A historic moment – Action Group on Briefing Patterns delivers on procurement protocols

August 1st, 2017

Deputy Chief Justice, Raymond Zondo, signing the procurement protocol, in Johannesburg.

By Kgomotso Ramotsho

Deputy Chief Justice, Raymond Zondo, congratulated the Action Group on Briefing Patterns in the Legal Profession (the Action Group) for the work they have done with the procurement protocol. Justice Zondo was the keynote speaker on the official signing of the procurement protocols for the legal profession in June in Johannesburg. He said that the event of signing of the procurement protocols was a historic event for the legal profession.

Deputy Chief Justice, Raymond Zondo, speaking at the signing of the procurement protocol in June. Justice Zondo described the event as a historic moment for the legal profession.

On 31 March 2016, the Action Group was established as a result of the Summit on Briefing Patterns held by the Law Society of South Africa (LSSA). The Action Group, which is a multi-stakeholder group, includes representatives of –

  • the LSSA;
  • the General Council of the Bar;
  • Advocates for Transformation; and
  • the Department of Justice and Constitutional Development.

The stakeholders drafted the procurement protocols that have been adopted by the attorneys’ and advocates’ professions, to transform the legal profession – particularly with regard to briefing patterns – which has become a topical and contentious issue in South Africa (SA).

Justice Zondo said for the longest time there were talks of transformation, but not much action had been taken. He added that the need for a protocol arose because one of the realities that SA has been faced with, was that black lawyers and, particularly, women lawyers remain largely excluded from certain types of legal work, which white male lawyers are given in abundance. He pointed out that at times those who give work to white lawyers do not give work to black lawyers or women lawyers. Instead the work given to them has very little financial reward, because society lacked confidence in women’s profession for no reason other than that they are women.

Justice Zondo noted that the exclusion black lawyers and women lawyers endured are there because of the legacy of Apartheid, colonialism and patriarchy. He pointed out that black lawyers and women lawyers are largely excluded in work in commercial law, mining law, trade mark law, competition law and many other fields. Justice Zondo said that the signing of the protocol represented an unequivocal rejection, unequal treatment of black lawyers and women lawyers and men and women in the legal profession in the provision of legal work.

Justice Zondo added that the signing of the protocol acted as a very important building block in creating a society that is not based on exclusion, but a society that includes all the people of SA, black, white, men and women. He said it represented the desire and commitment to the society at large. He advised that the Action Group does not stop working, but rather monitor and implement various decisions to make sure the project does not fail.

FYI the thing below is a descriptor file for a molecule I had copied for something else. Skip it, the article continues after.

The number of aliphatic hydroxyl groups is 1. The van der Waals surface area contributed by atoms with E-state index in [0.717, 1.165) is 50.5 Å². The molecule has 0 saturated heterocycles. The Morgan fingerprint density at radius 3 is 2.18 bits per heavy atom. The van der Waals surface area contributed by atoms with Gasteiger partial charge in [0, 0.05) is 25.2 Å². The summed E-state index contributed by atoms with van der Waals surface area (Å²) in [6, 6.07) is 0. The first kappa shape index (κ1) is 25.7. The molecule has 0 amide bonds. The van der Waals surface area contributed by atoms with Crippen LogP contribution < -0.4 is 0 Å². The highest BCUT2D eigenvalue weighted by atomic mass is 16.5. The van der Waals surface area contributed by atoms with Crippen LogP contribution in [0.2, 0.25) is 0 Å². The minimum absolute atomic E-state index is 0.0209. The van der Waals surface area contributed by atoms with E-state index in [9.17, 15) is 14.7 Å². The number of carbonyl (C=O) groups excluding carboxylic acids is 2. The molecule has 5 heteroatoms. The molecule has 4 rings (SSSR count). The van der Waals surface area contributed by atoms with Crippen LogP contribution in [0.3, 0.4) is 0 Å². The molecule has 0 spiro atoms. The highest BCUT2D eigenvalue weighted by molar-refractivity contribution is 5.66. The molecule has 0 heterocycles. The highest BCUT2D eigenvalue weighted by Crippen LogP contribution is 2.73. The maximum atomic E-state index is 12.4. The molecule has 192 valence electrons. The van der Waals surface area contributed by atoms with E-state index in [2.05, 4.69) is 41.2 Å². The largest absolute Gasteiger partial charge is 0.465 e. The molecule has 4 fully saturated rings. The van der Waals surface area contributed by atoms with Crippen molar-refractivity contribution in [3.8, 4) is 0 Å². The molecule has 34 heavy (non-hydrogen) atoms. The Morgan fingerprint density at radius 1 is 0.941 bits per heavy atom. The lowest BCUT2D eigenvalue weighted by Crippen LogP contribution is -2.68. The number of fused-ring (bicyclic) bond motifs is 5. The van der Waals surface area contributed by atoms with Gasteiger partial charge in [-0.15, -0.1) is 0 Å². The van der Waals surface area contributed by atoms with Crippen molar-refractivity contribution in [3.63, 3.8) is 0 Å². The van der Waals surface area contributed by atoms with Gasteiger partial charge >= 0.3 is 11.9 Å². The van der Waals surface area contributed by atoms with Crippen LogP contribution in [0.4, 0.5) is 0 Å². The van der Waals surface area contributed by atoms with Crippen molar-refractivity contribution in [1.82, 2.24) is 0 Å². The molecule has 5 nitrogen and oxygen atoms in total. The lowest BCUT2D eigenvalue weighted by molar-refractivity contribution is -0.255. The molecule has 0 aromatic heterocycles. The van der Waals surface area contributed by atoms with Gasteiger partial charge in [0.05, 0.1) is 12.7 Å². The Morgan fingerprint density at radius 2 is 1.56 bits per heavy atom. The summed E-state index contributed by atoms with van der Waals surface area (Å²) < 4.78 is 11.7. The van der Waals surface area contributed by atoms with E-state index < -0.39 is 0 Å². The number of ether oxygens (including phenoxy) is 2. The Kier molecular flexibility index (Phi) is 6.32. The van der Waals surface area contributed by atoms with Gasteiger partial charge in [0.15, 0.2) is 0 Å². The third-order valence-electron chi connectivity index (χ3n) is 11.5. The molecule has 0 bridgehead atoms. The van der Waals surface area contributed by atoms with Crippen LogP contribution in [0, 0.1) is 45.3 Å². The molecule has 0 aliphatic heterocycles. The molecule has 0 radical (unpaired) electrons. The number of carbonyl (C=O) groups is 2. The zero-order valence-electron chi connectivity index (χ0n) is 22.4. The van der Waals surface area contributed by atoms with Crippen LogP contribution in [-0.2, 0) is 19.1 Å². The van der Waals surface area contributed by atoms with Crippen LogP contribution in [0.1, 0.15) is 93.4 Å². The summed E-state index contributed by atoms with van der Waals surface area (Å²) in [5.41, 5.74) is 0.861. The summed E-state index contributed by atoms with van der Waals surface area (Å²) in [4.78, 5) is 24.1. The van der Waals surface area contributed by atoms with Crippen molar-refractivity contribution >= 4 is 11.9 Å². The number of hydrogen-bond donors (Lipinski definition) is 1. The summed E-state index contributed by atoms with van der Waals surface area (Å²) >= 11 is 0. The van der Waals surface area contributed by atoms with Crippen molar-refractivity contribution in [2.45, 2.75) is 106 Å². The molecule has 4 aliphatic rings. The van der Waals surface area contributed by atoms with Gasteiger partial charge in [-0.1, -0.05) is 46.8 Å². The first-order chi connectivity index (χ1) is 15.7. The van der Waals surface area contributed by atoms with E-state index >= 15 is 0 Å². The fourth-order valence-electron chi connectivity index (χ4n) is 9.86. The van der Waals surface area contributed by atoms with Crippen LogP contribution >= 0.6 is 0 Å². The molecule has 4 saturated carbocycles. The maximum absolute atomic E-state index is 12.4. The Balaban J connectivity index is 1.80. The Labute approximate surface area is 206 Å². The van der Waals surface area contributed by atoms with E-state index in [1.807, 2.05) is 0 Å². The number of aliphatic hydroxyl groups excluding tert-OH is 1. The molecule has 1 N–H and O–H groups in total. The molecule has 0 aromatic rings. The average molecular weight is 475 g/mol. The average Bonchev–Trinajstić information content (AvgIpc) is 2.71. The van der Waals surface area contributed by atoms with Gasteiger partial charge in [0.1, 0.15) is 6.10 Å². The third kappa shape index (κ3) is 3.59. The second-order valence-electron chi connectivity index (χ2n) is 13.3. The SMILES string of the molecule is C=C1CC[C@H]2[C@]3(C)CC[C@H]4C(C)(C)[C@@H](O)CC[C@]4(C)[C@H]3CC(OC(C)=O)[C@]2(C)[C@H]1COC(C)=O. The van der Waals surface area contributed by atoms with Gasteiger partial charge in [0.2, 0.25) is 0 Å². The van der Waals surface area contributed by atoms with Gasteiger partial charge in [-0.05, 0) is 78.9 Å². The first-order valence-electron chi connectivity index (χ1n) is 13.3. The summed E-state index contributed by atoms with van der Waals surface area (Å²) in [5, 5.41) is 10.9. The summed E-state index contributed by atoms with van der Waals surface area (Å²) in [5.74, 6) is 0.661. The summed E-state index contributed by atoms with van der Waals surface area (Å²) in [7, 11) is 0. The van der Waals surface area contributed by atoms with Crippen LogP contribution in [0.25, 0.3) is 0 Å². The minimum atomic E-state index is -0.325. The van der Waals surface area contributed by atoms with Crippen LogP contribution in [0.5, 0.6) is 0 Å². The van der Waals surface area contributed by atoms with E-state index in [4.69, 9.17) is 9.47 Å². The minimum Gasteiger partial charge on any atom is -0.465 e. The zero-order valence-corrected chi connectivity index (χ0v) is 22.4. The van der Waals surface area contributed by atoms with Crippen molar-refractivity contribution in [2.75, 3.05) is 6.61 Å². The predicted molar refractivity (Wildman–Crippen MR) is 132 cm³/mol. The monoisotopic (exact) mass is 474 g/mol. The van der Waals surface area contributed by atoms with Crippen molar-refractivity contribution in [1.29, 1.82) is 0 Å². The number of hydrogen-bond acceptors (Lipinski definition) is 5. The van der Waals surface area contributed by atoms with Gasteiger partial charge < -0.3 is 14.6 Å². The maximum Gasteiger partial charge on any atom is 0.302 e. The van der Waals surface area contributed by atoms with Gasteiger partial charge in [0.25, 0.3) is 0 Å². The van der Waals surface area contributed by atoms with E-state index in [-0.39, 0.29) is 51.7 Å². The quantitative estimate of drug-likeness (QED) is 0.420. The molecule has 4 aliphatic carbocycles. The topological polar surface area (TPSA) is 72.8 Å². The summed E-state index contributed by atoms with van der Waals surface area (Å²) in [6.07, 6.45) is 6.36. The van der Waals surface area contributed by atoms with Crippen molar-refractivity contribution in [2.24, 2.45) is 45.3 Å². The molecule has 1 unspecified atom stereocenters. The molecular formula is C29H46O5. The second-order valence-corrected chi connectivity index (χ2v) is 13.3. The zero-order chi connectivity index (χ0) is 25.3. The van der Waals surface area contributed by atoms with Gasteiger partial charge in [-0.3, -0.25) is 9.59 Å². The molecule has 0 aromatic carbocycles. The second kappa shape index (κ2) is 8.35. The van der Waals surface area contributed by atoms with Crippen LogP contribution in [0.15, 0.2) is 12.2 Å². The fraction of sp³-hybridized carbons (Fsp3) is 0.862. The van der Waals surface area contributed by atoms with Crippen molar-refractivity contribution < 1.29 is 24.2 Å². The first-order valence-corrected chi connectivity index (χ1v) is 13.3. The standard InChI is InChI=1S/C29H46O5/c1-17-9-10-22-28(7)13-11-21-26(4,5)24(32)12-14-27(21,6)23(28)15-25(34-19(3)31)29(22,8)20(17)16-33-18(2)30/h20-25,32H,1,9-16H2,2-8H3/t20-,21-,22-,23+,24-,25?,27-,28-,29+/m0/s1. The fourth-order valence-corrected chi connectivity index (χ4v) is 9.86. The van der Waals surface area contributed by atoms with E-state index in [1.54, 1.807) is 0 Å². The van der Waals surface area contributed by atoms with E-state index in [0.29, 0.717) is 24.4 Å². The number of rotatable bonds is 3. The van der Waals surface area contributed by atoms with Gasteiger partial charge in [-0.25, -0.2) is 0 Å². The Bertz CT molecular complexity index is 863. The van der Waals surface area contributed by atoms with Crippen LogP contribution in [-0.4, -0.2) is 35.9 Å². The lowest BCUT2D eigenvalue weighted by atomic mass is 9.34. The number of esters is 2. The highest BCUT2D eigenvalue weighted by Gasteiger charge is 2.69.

Justice Zondo said that there should be a permanent structure of representatives from government, the private sector and the legal profession that will make sure that it monitors the pace of transformation and deals with challenges that will arise from time to time. He added that the structure had people from government, the private sector and the legal profession who are decentralised in all provinces to monitor that everybody was doing what they were supposed to do and report back to the larger structure so that the pace of transformation will not slow down. ‘Let nobody be excluded from any legal plan, let all black, white, men and women share all the legal work,’ Justice Zondo said.

Deputy Minister of Justice and Constitutional Development, John Jeffery, signing the procurement protocol in Johannesburg.

The Deputy Minister of Justice and Constitutional Development, John Jeffery said that it is not an issue of race and gender, but an issue of values. However, he added that in terms of the current conjunction with the Legal Practice Act 28 of 2014, race and gender is key. ‘We need a legal profession at all levels, from candidate attorneys, professional assistances, through to attorneys, senior partners and directors etcetera … that reflects the race and gender demographics of South Africa,’ Mr Jeffery said.

Mr Jeffery pointed out that all sections of society should protect race, gender and the profile of the country. He said currently many law graduates are African women and that it was up to the provincial law societies to examine the figures on who is getting articles.

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Kgomotso Ramotsho Cert Journ (Boston) Cert Photography (Vega) is the news reporter at De Rebus.

This article was first published in De Rebus in 2017 (Aug) DR 6.